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2013 Game Changers: Tips For Interns Who Want To Succeed
September 12, 2013 09:34 AM
Interns in this industry who want to succeed should make sure to …:
Here are their responses:
■ Charlotte Jones Anderson: Talk little, listen well, work long hours and do whatever is asked — with a smile.
■ Mary Pat Augenthaler: Volunteer to work every event they can. Experience can set you apart from others.
■ Cheryl Bailey: Look and listen to the people around them that are making a difference and find a way to contribute to that success. Find a mentor and become connected.
■ Lisa Boggs: Work hard and pay their dues.
■ Melissa Rosenthal Brenner: Show up on time and try to absorb everything going on around them.
■ Amy Brooks: Work for companies and people that inspire them.
■ Jacqie Carpenter: Gain as much experience as possible without expecting anything in return. Your attitude and work will speak for itself and reward you in the future.
■ Kim Carver: Have a strong work ethic and expect to work years of nights, holidays and weekends.
■ Jennifer Chun: Care less about how sexy their projects are and more about whether they’re doing each and every project to the best of their abilities.
■ Vicky Chun: Work really hard and [be] successful at the job they have, focusing less on the job they want to have.
■ Susan Cohig: Listen; learn everything you can; be willing to roll up your sleeves and dig in; network as much as possible: the relationships you build can last a lifetime; and most importantly, know that it is truly a privilege for all of us to be able to work in this business.
■ Reagan Feeney: Seek and establish mentors.
■ Leslie Gamez: See and be a part of the world. Learn a second language, go on a study abroad program before graduating, and get an expanded cultural and global perspective. Experience first-hand how the power of sport can change the world.
■ Christine Garrity: Work very hard and be open to learning new things daily.
■ Alison Giordano: Have a broad vision of how to get to where you want to be. There are always multiple pathways.
■ Michelle Grech: Be open to take on any challenge that comes across their plate, ask questions, work harder and longer than anyone around them, have a positive attitude, get to know senior management, and network with people they respect via informational interviews.
■ Mimi Griffin: Embrace every task they are assigned (large or small) and learn from every person they encounter regardless of their position.
■ Jennifer Hanley: Get experience and network as early as possible.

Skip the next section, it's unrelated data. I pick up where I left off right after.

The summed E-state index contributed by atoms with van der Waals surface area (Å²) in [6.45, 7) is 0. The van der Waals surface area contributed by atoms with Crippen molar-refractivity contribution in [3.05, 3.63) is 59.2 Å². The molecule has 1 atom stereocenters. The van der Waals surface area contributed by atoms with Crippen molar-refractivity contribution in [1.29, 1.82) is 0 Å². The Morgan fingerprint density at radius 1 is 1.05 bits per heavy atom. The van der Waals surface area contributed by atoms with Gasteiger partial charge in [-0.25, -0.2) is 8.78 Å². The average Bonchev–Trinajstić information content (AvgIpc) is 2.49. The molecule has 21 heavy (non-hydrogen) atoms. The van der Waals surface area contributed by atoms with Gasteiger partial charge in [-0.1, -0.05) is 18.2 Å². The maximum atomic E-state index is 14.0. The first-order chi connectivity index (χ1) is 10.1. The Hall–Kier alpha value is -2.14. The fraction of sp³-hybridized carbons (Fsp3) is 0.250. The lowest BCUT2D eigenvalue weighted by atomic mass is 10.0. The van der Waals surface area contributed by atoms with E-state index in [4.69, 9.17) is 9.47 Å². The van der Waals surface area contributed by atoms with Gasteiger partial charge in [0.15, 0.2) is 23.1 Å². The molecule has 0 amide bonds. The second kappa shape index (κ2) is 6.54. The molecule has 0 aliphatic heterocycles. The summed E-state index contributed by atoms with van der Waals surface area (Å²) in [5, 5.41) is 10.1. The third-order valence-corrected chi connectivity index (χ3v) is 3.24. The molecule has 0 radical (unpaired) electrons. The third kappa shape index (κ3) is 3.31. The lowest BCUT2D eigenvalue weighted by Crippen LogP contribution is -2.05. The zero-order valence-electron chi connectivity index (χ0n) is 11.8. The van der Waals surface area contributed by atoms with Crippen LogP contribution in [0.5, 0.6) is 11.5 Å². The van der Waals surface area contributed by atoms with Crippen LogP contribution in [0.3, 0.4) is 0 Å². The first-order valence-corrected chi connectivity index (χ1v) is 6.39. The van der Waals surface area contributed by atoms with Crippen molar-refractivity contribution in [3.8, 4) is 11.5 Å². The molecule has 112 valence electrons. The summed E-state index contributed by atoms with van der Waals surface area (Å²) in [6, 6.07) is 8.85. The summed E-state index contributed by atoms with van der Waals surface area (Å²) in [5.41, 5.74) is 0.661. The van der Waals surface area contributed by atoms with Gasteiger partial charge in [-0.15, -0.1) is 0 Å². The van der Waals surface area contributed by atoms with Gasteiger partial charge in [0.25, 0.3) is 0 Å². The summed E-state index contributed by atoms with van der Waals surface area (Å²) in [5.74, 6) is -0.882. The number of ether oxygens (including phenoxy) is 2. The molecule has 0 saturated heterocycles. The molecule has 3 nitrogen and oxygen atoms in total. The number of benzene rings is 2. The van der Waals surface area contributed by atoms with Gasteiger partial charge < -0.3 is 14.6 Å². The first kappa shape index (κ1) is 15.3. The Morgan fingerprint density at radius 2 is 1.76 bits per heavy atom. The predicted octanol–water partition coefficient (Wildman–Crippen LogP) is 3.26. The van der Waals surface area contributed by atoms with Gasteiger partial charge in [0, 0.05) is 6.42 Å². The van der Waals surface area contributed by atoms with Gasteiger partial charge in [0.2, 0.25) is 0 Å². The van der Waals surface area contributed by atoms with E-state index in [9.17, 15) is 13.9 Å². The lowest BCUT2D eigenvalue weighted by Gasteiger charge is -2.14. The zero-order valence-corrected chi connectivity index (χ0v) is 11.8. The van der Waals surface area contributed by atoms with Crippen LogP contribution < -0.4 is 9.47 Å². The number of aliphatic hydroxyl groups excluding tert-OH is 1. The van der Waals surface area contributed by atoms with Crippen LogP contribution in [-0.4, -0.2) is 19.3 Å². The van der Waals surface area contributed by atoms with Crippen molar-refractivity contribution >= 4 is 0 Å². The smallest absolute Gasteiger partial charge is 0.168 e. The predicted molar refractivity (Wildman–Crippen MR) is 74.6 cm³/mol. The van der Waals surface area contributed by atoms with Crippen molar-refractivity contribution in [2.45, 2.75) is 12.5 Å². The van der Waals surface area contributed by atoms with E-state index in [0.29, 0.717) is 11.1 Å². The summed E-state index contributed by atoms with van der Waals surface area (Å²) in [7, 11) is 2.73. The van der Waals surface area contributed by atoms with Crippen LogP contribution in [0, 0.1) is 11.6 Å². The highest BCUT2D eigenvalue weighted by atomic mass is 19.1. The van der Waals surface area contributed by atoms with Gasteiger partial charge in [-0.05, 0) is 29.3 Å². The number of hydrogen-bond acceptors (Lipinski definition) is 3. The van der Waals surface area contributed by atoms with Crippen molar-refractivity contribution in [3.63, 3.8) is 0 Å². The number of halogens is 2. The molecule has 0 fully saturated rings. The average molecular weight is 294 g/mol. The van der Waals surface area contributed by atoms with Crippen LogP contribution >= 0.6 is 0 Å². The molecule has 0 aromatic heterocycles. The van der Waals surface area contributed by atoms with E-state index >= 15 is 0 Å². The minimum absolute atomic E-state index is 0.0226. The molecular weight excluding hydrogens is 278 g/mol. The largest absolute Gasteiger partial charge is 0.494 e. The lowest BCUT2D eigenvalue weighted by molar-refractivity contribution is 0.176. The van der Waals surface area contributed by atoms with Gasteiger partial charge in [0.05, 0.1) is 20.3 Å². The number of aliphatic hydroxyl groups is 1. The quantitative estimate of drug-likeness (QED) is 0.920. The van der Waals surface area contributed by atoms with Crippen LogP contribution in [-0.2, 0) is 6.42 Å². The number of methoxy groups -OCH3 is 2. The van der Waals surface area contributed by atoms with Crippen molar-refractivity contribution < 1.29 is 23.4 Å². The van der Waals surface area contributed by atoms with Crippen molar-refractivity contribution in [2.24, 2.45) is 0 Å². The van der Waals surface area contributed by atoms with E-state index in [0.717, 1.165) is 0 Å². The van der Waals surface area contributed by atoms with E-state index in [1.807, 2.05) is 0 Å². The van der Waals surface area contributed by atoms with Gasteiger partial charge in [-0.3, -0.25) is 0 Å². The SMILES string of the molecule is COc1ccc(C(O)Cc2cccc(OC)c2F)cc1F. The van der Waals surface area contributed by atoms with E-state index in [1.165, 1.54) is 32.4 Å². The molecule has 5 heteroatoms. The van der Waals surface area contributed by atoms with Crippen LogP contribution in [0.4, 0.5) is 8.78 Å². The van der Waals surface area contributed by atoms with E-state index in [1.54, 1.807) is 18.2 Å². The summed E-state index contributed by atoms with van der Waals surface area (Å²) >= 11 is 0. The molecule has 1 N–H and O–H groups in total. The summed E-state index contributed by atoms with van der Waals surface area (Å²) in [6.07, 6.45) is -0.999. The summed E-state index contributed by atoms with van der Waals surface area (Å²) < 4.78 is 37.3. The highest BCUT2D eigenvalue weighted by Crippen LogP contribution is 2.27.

■ Lynn Hickey: Set goals, and [be] committed and passionate with every opportunity they receive.
■ Pam Hollander: Spend some time on the agency side. There’s something you learn on the agency side about a client-service mentality that I truly believe serves you well on the corporate side.
■ Kelly Krauskopf: Go the extra step; take initiative and demonstrate your passion and work ethic. Good things happen when you persevere.
■ Rachel Lewis: Give their time freely and take advantage of every opportunity to demonstrate their value and make contacts. The sports industry is relatively small, so making a positive and lasting impression to potential employers is key.
■ Lucia McKelvey: Try out as many internships as possible, be flexible, stay positive, and build and maintain key relationships.
■ Paula Miller: Work tirelessly and build lasting relationships to call upon and network with later.
■ Kathy Milthorpe: Network.
■ Diana Myers: Work like it is a permanent job and view every task, no matter how menial, as an important learning experience.
■ Kim Ng: Never make the mistake of thinking that you are entitled to anything. This industry has a way of “keeping it real” for people.
■ Regina O’Brien: Ask a lot of questions and listen to the answers.
■ Maidie Oliveau: Volunteer, and network as much as possible.
■ Ailey Penningroth: Learn as much about as many of the facets of the organization as possible in order to better understand how your actions affect other individuals’ work and impact other groups’ successes.
■ Patty Power: Develop and maintain relationships.
■ Donna Providenti: Work hard, be nice.
■ Judy Rose: Truly understand the time commitment that sports jobs require. It’s not as glamorous as it appears.
■ Julie Sobieski: Network.
■ Amy Stanton: Not leave any stone unturned. Meet with everyone you can; ask questions; don’t give up.
■ Deborah Tymon: Express a willingness to do everything and continue to grow.
■ Lori Webb: Understand that you need to pay your dues. It takes time to learn how the baseball industry works, and you do not know everything yet. Respect and learn from the ones who have been in the business for awhile.
Read each day’s personal insights from our 2013 Game Changers:
■ Monday: Favorite Causes and Charities
■ Tuesday: Ideal Start to a Saturday Morning
■ Wednesday: One Attribute They Look For When Hiring